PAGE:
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The Wiki Loves Monuments app brought in a significant number of users new to Wikimedia projects. There is also at least one third-party Wikipedia file upload app available on the commercial market: Wiki Edit.
The general file uploading workflow on Wikimedia projects is very complex, requiring users to understand authorship, copyright, and licensing at a very high level. Uploads that come from camera phones can be divided into two general categories:
- Original images taken by the uploader (e.g., Wiki Loves Monuments photos) that should be uploaded to Wikimedia Commons
- This is the most common type of upload to Commons, encompassing about 75% of uploads from a random sample of 100 files uploaded in November 2012 (see chart below: original uploads in blue). This includes original photos of buildings, objects, people, and nature.
- Non-free copyrighted works (e.g., a picture of a book cover) or freely-licensed images that are not the work of the uploader (e.g., public domain images, works whose license has expired)
- This is a much less common upload type on Commons, about 25% of uploads from a random sample of 100 files uploaded in November 2012 (see chart below: reuploaded copyrighted material in red).
To see how Commons uploads subject matter compares to other popular file uploading sites, see the types of files uploaded to Flickr's Creative Commons branch (below), based on a random sample of 100 files uploaded in November 2012.
To avoid forcing new/less experienced users to deal with this complexity on a mobile device, and to leverage the most popular existing type of upload (see User research below), we are currently focusing only on uploads to Commons under one license, CC BY-SA 3.0, on the mobile web.
Baseline for number of users uploading to Wikimedia projects:
- Unique users who uploaded 1 or more files in November 2012 (non-WLM month, before mobile uploads)
- Number of files uploaded/day in April 2013
|Date||Total uploads||Desktop uploads||Mobile uploads||% of mobile uploads from total uploads|
- Uploads/day from newly registered users (registered April 1-10), desktop + mobile
|Date||Total uploads||Deleted uploads||% of deleted uploads from total|
- Deletion stats
|As of||Total mobile uploads||Total deleted mobile uploads||% deleted from total||Total deleted for copyvio||% from total deleted for copyvio||Total deleted for scope||% from total deleted for scope|
Comparison of uploads by type and original/non-original work: Desktop and mobile, based on random samples of both. The rate of people pictures is much higher on mobile web – these selfies suggest most mobile uploaders are either just testing the system or think they are being asked to upload their own photo (e.g., photo of themselves) to Wikipedia.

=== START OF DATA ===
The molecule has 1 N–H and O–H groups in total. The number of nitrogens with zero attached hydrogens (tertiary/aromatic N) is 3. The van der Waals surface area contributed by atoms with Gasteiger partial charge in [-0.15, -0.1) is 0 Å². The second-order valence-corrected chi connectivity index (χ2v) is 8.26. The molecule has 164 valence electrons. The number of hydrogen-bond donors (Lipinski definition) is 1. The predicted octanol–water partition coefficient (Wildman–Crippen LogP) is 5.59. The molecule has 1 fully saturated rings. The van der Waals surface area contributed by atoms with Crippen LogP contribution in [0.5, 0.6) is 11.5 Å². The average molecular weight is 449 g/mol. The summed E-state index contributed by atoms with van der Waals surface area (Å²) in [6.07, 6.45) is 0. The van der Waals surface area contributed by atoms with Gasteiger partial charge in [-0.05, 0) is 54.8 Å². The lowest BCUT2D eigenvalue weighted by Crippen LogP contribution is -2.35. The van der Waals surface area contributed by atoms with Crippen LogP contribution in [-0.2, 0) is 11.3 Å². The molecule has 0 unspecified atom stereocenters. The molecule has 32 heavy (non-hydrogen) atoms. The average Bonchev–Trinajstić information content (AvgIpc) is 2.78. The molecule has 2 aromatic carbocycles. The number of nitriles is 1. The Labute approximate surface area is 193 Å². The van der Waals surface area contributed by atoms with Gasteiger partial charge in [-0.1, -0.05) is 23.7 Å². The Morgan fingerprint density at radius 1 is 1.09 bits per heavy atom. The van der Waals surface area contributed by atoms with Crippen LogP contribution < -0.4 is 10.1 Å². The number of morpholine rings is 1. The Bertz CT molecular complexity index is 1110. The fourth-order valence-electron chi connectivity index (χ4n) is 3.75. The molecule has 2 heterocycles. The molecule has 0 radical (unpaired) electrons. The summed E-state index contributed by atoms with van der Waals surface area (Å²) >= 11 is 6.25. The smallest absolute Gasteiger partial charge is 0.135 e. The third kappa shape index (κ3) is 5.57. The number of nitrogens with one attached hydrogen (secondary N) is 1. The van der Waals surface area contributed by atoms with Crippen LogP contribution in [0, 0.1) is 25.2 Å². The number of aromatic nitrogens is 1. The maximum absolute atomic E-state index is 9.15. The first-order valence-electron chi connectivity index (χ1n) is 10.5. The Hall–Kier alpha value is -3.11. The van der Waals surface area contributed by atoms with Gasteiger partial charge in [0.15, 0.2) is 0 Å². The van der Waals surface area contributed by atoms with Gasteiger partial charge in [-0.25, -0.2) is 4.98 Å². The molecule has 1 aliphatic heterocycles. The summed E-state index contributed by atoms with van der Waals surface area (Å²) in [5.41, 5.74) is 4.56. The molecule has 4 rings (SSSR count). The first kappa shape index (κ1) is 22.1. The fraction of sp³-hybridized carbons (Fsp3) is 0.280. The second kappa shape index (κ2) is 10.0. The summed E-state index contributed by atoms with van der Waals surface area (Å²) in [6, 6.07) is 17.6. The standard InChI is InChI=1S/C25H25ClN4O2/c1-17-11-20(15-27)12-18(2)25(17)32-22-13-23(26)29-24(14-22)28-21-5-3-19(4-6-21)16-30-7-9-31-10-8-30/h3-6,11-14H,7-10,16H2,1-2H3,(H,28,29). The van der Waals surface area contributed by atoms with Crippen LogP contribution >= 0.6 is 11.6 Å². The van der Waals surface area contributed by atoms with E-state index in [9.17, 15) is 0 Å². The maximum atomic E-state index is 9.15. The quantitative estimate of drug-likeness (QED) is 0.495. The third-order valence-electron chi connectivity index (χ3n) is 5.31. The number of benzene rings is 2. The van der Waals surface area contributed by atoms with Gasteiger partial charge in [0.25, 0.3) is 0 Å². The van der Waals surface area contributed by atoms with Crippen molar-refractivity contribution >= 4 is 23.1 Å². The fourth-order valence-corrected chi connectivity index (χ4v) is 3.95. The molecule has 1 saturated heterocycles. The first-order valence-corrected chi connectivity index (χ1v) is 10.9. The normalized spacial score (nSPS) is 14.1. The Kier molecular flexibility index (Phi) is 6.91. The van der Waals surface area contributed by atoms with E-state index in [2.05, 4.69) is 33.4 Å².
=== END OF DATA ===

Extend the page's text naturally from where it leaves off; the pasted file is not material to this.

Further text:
Breakdown of the two upload workflows by upload type/qualityEdit
Comparison of the two upload workflows, donate image to Commons and add image to article: The data show that both workflows tend to be producing the same kinds of uploads and the same ratio of copyright violations and other inappropriate images.
- As a mobile user, I want to be able to upload pictures that I take with my mobile device camera to Wikipedia and insert them into relevant articles.
The following are steps in the two current mobile uploading workflows we are developing. All files are currently uploaded to Commons with a single default CC BY-SA license.
Donate to CommonsEdit
The user can upload a file that is not necessarily associated with any article to Commons.
- Jane is reading Wikipedia.
- She sees Upload link in left navigation menu.
- When she taps Upload, she is prompted to login or create an account.
- After successfully logging in/signing up, she is taken to the Upload page, where she will see a list of files she has recently uploaded to Commons.
- She can choose to donate a photo from this page.
- She can upload an image from her mobile device, fill out a short description, and release it under a Creative Commons license.
- The image is uploaded to Commons and appears in her Upload list.
Insert image directly into articleEdit
- Jon is reading a Wikipedia article that lacks a lead image.
- He is prompted by a call to action to add an image to the article.
- When he taps the call to action, he is prompted to login or create an account
- After successfully logging in/signing up, he is taken back to the article and can choose a photo to add to it.
- He can upload an image from his mobile device, fill out a short description, and release it under a Creative Commons license.
- The image is uploaded to Commons and a thumbnail is automatically inserted to the top of the article.